Appellant’s witness Addison Phiri did not ameliorate matters. He said the meeting alluded to was held in 1997, it having been prompted by appellant’s illness. He said it was a secret between Addison Mhlanga and himself that appellant was Mhlanga’s daughter sired by him and Nkhulambe’s wife. However, under cross-examination the alleged secret evaporated into thin air when this witness said present when Mhlanga told him were “Shilling, Esnat and myself, those were the only people who were there.” However, on further probing he added that Nkhulambe and Edna (Mhlanga’s wife) were also present. His year of 1997 contradicts the year 2000 stated by appellant and Fatima. Also, the people he named as being present when he was let into the secret exclude appellant and Fatima which buttresses the above finding that appellant’s and Fatima’s evidence was purely hearsay and inadmissible.
Further, it is improbable that Nkhulambe would maintain his cool and silence on being told that the daughter whom, for 22 years, he had believed to be his was a progeny of adultery between his wife and a man he regarded as a brother. Things which are inconsistent with ordinary human experience are properly rated improbable. It is also pertinent to note that Simanga Moyo – appellant’s mother was not called to corroborate the alleged adultery inspite of the fact that she is still alive. No explanation for not calling her as a witness was proffered. It is often opined that it is only the mother who knows the father of her child.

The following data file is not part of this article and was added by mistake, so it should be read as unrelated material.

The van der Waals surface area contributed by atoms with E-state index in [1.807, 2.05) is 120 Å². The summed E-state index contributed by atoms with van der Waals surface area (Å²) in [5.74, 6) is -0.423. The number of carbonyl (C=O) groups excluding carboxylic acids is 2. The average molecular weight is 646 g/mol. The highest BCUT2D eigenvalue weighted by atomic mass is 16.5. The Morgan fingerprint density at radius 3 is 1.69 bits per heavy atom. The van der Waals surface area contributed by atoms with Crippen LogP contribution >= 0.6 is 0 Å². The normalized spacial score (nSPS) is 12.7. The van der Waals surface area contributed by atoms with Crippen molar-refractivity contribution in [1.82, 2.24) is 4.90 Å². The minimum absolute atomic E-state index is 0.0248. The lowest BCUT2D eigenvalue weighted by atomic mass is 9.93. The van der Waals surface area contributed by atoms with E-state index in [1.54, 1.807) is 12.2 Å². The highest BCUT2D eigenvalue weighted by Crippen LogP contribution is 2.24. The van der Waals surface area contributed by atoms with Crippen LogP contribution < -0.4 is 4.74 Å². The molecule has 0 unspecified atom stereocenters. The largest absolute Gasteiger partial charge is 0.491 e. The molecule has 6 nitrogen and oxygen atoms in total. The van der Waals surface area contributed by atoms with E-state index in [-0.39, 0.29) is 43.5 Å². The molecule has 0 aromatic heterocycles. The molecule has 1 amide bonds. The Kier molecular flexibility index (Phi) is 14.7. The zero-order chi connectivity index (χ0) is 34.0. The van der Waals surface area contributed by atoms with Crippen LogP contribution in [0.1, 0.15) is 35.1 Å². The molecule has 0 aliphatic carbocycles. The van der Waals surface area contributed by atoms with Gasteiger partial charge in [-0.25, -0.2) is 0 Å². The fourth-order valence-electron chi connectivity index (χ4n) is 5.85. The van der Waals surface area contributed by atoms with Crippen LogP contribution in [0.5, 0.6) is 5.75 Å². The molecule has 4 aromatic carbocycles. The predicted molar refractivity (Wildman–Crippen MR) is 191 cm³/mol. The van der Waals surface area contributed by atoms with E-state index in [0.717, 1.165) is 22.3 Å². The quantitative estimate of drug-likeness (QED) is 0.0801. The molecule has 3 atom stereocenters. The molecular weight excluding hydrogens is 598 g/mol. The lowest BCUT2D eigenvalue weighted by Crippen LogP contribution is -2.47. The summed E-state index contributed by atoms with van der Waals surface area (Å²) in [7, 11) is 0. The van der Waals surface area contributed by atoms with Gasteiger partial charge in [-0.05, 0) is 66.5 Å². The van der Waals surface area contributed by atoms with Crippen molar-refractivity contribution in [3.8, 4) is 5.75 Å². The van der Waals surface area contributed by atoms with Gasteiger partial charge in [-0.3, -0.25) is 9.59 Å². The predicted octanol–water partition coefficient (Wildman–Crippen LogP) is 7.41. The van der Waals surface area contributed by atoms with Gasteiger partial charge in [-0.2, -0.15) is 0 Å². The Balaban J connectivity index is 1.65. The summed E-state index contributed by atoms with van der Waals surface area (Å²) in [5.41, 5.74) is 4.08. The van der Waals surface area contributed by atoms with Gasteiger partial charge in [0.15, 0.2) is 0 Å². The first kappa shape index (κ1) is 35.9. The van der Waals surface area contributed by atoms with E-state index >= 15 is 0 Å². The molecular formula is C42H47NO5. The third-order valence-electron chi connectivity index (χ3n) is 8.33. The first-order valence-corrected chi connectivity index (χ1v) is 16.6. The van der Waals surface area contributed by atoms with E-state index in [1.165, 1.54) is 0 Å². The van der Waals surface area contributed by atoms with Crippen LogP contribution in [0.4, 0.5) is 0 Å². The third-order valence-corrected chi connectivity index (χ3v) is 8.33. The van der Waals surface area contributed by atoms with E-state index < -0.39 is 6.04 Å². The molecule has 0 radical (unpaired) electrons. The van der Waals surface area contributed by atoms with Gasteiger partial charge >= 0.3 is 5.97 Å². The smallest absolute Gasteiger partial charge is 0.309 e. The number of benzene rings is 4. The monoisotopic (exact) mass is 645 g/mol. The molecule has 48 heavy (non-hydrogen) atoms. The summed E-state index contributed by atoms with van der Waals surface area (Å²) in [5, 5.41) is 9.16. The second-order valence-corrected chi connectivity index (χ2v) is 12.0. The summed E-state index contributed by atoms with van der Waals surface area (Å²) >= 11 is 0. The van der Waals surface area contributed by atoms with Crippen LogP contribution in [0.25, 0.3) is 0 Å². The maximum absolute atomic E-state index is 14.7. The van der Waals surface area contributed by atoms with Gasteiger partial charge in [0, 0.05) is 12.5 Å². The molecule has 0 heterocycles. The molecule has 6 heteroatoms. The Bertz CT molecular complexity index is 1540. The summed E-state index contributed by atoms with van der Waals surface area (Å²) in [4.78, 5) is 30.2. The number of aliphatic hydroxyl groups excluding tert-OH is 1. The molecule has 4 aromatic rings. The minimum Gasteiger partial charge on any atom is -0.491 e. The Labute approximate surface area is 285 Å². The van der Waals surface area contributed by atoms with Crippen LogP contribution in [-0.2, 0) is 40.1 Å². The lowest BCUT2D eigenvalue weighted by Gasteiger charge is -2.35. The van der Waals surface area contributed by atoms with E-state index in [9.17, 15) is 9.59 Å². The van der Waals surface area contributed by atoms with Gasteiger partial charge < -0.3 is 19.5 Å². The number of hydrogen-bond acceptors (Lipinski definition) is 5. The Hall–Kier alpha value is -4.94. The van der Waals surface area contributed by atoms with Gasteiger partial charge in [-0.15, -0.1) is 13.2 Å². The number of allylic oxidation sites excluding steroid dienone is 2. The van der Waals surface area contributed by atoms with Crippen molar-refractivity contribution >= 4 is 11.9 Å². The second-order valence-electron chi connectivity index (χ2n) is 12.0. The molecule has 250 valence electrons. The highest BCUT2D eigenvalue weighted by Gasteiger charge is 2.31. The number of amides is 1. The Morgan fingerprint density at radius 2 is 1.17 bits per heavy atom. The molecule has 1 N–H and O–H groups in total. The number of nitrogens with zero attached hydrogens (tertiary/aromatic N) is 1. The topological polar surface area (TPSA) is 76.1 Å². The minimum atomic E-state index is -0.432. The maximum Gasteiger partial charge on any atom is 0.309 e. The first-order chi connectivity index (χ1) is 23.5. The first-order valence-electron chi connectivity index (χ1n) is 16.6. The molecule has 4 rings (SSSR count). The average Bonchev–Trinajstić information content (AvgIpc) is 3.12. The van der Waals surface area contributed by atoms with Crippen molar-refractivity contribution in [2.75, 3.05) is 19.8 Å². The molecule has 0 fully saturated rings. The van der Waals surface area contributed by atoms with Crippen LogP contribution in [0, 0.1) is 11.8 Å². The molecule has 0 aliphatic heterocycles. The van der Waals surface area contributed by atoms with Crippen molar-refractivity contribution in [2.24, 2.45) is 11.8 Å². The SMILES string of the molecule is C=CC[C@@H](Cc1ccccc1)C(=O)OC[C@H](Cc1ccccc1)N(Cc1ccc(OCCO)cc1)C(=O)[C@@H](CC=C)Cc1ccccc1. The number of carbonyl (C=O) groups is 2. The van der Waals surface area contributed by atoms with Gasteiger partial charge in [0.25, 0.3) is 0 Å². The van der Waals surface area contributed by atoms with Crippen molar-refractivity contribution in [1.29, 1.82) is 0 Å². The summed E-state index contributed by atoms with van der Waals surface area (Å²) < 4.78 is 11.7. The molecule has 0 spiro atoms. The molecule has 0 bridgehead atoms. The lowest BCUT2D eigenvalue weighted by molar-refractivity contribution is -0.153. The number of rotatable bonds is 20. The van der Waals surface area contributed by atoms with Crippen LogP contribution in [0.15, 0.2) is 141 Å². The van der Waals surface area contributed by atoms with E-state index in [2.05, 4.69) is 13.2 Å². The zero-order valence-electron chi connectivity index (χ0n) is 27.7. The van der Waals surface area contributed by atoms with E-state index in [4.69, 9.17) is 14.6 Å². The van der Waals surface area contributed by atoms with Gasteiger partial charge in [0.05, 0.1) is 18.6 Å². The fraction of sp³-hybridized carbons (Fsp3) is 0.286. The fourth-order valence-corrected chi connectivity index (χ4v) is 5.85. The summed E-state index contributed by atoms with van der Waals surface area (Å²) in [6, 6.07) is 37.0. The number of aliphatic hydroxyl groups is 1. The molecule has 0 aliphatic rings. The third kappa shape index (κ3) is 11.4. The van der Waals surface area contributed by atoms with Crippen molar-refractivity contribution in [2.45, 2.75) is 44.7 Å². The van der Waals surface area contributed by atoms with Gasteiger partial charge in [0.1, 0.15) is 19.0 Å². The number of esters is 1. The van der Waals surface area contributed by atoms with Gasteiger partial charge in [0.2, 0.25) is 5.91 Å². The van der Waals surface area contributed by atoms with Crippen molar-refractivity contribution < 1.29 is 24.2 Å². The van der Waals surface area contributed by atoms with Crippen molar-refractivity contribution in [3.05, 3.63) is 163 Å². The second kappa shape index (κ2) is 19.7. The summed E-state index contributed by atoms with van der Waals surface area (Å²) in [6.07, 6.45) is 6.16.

In the result, there is no evidence at all that the late Addison Mhlanga disclosed that appellant was his daughter. Accordingly that ground of appeal must fail.
THAT APPELLANT HAD A BIRTH CERTIFICATE SHOWING ADDISON MHLANGA AS HER FATHER
This ground of appeal seemed to be the main thrust of her argument. Reliance was placed upon the provisions of section 7 of the Births and Deaths Registration Act [Chapter 5:02] which state that:
“7. Evidence of certified copy of entry in register
A document purporting to be a copy of any entry in any register certified under the hand of the Registrar-General or a registrar to be a true copy shall, on its production by any person for the purpose of any law, be prima facie evidence in all courts of the dates and facts therein stated.”
The contention here was advanced that the provision quoted above is peremptory and non-compliance with it amounted to a mis-direction. Reliance for the proposition was the case of Schierhot v Minister of Justice 1926 AD 99 at 109 where INNES CJ spelt out the general principle governing non-compliance with statutory provisions in these words:
“It is a fundamental principle of our law that a thing done contrary to the direct prohibition of the law is void and of no force or effect. And the disregard of a peremptory provision in a statute is fatal to the validity of the proceedings affected.”